Simulation Control

09 Simulation Control@simulation.png

Simulation control settings screenshot

A fundamental concept realized in Jadex is simulation transparency, i.e. applications written in Jadex can be simulated or executed in real time without code changes. This is realized with a clock abstraction that is used for all timing aspects within an application. By exchanging the clock the timing behavior can be transparently changed. In the simulation control plugin, the clock type and its concrete settings can be defined. Looking at the screenshot above you can see that the simulation control panel consist of three main areas named Clock Settings, Execution Control and Active Timers, which are explained in the following.

Clock Settings

The clock settings area shows details of the clock currently used by the platform.

Update clock: If activated the clock settings are automatically updated.

Execution mode: The execution mode is determined by the clock type that is used. Please note that the clock time can be changed at runtime. For this purpose, first execution has to be paused by pressing the corresponding button from the execution control panel. Currently, the following clock types are available:

  • System clock: directly corresponds to the computer clock and delivers a time value that corresponds directly to Java System.currentTimeMillis().
  • Continuous clock: similar to the system clock, but allows for pausing the clock and also using a dilation that makes the clock run faster of slower than the system clock.
  • Event-driven clock: The event-driven clock uses timing events to advance the clock value, i.e. components that register timing events determine how fast the model time advances. Using event-driven clock as-fast-as-possible simulations are possible, i.e. the whole computation time is used and no unnessary waiting times exist any longer.
  • Time-driven clock: The time-driven clock advances the model time by adding a constant (and definable) tick size. In this way the simulation time is advanced regularly which may lead to unnecessary time events, i.e. time points at which no component has something to do. On the other hand this simulation type leads to more realistic observable behavior as no irregular time jumps are produced.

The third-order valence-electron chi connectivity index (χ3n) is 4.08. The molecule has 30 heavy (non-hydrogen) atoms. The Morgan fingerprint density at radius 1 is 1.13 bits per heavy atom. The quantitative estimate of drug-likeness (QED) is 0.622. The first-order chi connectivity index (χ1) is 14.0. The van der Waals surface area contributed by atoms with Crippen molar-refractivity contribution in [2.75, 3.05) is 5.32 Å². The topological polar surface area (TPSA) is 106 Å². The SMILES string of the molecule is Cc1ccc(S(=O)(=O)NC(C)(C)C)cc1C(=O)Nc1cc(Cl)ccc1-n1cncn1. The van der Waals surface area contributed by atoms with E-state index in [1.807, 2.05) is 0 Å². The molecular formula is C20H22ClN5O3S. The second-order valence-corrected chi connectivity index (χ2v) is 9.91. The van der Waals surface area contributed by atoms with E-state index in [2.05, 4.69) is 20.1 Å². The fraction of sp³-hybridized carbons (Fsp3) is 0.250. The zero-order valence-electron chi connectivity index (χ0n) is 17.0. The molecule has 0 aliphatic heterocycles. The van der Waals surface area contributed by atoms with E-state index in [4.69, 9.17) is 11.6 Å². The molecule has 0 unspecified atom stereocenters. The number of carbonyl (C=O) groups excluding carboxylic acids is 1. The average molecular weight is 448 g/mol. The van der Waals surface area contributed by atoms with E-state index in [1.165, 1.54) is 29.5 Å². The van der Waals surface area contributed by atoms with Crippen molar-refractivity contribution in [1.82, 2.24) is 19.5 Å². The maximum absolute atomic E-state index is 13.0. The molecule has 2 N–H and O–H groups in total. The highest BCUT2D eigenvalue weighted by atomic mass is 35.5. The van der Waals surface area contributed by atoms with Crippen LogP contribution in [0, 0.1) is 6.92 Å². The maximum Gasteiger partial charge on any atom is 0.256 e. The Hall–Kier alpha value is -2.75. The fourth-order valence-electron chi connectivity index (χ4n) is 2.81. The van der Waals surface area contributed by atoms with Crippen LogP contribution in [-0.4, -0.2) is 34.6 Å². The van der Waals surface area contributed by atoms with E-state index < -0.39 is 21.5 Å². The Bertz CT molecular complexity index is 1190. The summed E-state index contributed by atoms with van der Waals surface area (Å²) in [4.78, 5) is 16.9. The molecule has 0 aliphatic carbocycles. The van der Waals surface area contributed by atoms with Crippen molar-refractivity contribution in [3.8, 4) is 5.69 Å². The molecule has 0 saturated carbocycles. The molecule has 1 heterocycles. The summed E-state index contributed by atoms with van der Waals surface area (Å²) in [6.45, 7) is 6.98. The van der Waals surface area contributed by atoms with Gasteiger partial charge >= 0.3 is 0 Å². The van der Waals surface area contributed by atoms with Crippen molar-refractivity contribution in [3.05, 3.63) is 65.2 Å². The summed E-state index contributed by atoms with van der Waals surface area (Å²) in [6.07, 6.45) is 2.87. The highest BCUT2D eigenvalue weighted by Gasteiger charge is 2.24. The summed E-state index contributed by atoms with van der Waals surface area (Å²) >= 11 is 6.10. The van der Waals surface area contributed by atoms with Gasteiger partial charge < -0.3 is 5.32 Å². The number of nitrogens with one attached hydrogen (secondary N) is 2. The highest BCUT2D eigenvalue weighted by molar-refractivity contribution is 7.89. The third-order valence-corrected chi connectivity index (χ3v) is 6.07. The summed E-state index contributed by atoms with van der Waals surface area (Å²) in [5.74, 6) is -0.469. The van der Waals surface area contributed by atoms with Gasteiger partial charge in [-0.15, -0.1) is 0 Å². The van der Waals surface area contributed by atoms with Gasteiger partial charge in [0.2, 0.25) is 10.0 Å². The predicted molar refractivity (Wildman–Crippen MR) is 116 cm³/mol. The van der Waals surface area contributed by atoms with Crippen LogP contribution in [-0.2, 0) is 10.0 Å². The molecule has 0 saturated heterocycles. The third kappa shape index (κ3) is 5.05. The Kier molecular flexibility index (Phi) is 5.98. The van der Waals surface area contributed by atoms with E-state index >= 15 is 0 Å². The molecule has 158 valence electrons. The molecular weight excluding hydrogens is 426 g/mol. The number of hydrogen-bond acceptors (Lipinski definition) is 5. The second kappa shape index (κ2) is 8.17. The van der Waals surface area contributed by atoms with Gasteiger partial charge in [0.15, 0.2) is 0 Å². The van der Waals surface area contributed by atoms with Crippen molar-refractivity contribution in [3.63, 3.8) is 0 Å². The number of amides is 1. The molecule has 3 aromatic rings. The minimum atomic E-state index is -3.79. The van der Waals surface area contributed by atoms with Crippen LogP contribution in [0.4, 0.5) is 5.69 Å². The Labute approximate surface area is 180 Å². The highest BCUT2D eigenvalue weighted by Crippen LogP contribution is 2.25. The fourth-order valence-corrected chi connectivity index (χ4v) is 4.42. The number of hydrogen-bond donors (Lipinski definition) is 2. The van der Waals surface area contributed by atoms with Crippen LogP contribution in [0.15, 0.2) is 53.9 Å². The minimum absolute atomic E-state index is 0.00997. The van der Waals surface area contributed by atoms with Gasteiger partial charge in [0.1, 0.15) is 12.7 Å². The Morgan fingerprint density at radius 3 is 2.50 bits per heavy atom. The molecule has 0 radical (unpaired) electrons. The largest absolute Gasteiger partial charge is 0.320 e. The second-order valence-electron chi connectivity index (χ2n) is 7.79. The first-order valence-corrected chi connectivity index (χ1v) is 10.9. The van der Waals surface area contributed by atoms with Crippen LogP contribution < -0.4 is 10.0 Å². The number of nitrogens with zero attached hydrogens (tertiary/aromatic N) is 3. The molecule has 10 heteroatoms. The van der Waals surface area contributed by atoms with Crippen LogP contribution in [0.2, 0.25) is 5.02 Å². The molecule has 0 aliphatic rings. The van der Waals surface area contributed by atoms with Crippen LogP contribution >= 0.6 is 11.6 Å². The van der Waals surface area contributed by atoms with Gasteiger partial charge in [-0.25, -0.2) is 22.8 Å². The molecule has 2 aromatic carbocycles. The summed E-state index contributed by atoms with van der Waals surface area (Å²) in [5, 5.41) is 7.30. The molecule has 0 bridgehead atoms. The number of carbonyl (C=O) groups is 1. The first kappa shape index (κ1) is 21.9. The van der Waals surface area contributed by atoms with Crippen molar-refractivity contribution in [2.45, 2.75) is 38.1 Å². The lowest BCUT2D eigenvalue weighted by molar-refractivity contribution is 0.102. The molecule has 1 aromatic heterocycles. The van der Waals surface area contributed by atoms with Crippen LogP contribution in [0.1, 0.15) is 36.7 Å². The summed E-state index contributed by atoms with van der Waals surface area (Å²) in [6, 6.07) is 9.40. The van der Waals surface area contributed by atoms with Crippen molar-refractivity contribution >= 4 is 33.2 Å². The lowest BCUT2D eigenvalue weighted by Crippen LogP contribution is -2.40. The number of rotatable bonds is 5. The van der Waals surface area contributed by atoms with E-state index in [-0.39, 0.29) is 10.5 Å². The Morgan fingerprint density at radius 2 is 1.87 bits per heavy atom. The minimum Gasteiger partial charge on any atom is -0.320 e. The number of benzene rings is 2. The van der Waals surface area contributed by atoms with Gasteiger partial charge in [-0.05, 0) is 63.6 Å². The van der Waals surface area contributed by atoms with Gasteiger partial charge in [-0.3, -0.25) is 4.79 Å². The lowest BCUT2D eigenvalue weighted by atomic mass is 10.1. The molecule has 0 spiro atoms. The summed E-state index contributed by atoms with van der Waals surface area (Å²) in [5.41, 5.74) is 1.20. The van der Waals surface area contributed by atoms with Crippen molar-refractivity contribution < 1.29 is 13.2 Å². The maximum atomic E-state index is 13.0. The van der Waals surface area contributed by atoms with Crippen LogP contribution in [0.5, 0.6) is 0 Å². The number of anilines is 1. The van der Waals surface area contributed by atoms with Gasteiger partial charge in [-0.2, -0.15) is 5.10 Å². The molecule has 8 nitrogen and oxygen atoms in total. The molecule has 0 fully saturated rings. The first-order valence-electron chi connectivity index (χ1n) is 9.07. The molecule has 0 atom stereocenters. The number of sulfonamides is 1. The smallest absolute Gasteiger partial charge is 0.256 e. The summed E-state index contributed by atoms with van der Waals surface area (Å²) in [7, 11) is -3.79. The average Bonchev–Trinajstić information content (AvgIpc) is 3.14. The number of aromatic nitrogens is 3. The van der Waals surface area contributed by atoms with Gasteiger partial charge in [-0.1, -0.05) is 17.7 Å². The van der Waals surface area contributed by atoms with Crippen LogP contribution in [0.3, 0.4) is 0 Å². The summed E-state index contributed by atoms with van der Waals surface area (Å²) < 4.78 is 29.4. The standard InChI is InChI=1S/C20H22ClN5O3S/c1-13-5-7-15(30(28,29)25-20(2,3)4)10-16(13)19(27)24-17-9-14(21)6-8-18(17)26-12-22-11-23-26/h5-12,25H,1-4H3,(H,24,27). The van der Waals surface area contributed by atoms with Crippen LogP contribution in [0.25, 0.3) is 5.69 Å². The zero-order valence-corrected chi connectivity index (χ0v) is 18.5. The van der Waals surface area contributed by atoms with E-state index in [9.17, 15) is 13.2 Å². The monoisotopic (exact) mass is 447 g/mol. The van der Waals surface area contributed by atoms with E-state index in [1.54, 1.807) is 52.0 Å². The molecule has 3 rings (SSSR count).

Start time: The init time of the clock.

Tick size: The tick size is important for time-stepped simulations in which the tick size determines the time span between two clock ticks. In Jadex all clock types support ticks, i.e they emit a tick after the tick size amount of time has elapsed. In the field Tick count below the number of the current tick is shown. In components it is possible to use the waitForTick() method to get notified when the clock has advanced the next tick.

Dilation: The dilation describes the speed of the clock with respect to real time. Values greater one describe faster time progess while values lower than one indicate a clock slow down. New dilation values can be entered directly into the text field or by using the spinner. The spinner doubles / halves the current value when clicking up / down.

Model time: The model time is the time emitted by the clock. Depending on the clock type and its setting the model time can be completely different from real time. Model time is not advanced if the clock is paused.

Tick count: The number of the current tick. Important only if tick based waiting is used (as described above).

System time: The time of the built-in computer clock.

Note: Although all clock types are very similar from the interface they offer, there is a fundamental difference between simulation and normal clocks. Simulation clocks are passive in the sense that they do not advance time on their own. Instead, time advancement is triggered explicitly whenever all components have finished their execution with respect to the current point in time. In contrast, normal clocks are active and time automatically advances even if nothing else happens or if components are still busy.

Execution Control

The execution control field can be directly used to stop, resume, and step the currently used clock. The following buttons can be used:

  • 09 Simulation Control@start.png: The start button allows for initially starting or resuming a previously paused clock.
  • 09 Simulation Control@single_step_event.png: The step event button can be used with simulation clocks only. A paused clock can be forced to advance the clock to the next registered time point by pressing the button. As multiple events may have been registered for the same time point this action may not always cause the model time to advance,
  • 09 Simulation Control@single_step_time.png: The step time button is also valid only for simulation clocks. It advances the clock to the next timepoint, i.e. it will activate all timing entries until one timing entry belongs to a time after those of the current clock reading.
  • 09 Simulation Control@pause.png: This button allows for pausing the active clock (the system clock cannot really be paused, but will stop triggering timing events). Having paused the clock applications that rely on timing will not execute further.

Active Timers

The list of active timers shows the registered timing events. This visualizes the next timer entries that will get executed by the clock. On the left hand side of the table the time point is given at which the timer will be fired and on the right hand side the object that will be executed is shown. As it costs resources to update the timer entry list the check box Update timer events can be used to turn off/on the automatic table refresh.